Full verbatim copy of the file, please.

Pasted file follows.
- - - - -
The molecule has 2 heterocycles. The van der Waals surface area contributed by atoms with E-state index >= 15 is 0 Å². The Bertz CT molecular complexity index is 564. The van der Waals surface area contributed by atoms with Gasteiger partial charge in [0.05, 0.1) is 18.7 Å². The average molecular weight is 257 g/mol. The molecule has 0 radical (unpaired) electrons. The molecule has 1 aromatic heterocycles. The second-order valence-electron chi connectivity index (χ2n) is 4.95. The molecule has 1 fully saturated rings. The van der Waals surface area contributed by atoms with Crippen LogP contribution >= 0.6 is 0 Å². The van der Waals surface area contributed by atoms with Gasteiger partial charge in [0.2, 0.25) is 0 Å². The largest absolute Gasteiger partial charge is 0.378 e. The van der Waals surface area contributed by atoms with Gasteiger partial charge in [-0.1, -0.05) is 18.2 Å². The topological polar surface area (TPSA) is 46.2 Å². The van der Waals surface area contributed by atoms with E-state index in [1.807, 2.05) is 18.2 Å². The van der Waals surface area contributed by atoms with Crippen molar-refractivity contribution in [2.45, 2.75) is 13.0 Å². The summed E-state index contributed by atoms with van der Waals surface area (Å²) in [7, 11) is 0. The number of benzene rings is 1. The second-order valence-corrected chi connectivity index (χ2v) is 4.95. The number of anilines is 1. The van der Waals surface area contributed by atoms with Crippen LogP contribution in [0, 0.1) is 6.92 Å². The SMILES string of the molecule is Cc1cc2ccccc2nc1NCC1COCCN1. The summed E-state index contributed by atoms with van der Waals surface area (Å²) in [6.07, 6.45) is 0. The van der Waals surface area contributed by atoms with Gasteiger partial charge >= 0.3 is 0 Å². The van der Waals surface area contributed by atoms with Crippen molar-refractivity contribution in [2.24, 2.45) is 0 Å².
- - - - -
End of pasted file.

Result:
The molecule has 2 heterocycles. The van der Waals surface area contributed by atoms with E-state index >= 15 is 0 Å². The Bertz CT molecular complexity index is 564. The van der Waals surface area contributed by atoms with Gasteiger partial charge in [0.05, 0.1) is 18.7 Å². The average molecular weight is 257 g/mol. The molecule has 0 radical (unpaired) electrons. The molecule has 1 aromatic heterocycles. The second-order valence-electron chi connectivity index (χ2n) is 4.95. The molecule has 1 fully saturated rings. The van der Waals surface area contributed by atoms with Crippen LogP contribution >= 0.6 is 0 Å². The van der Waals surface area contributed by atoms with Gasteiger partial charge in [0.2, 0.25) is 0 Å². The largest absolute Gasteiger partial charge is 0.378 e. The van der Waals surface area contributed by atoms with Gasteiger partial charge in [-0.1, -0.05) is 18.2 Å². The topological polar surface area (TPSA) is 46.2 Å². The van der Waals surface area contributed by atoms with E-state index in [1.807, 2.05) is 18.2 Å². The van der Waals surface area contributed by atoms with Crippen molar-refractivity contribution in [2.45, 2.75) is 13.0 Å². The summed E-state index contributed by atoms with van der Waals surface area (Å²) in [7, 11) is 0. The number of benzene rings is 1. The second-order valence-corrected chi connectivity index (χ2v) is 4.95. The number of anilines is 1. The van der Waals surface area contributed by atoms with Crippen LogP contribution in [0, 0.1) is 6.92 Å². The SMILES string of the molecule is Cc1cc2ccccc2nc1NCC1COCCN1. The summed E-state index contributed by atoms with van der Waals surface area (Å²) in [6.07, 6.45) is 0. The van der Waals surface area contributed by atoms with Gasteiger partial charge >= 0.3 is 0 Å². The van der Waals surface area contributed by atoms with Crippen molar-refractivity contribution in [2.24, 2.45) is 0 Å².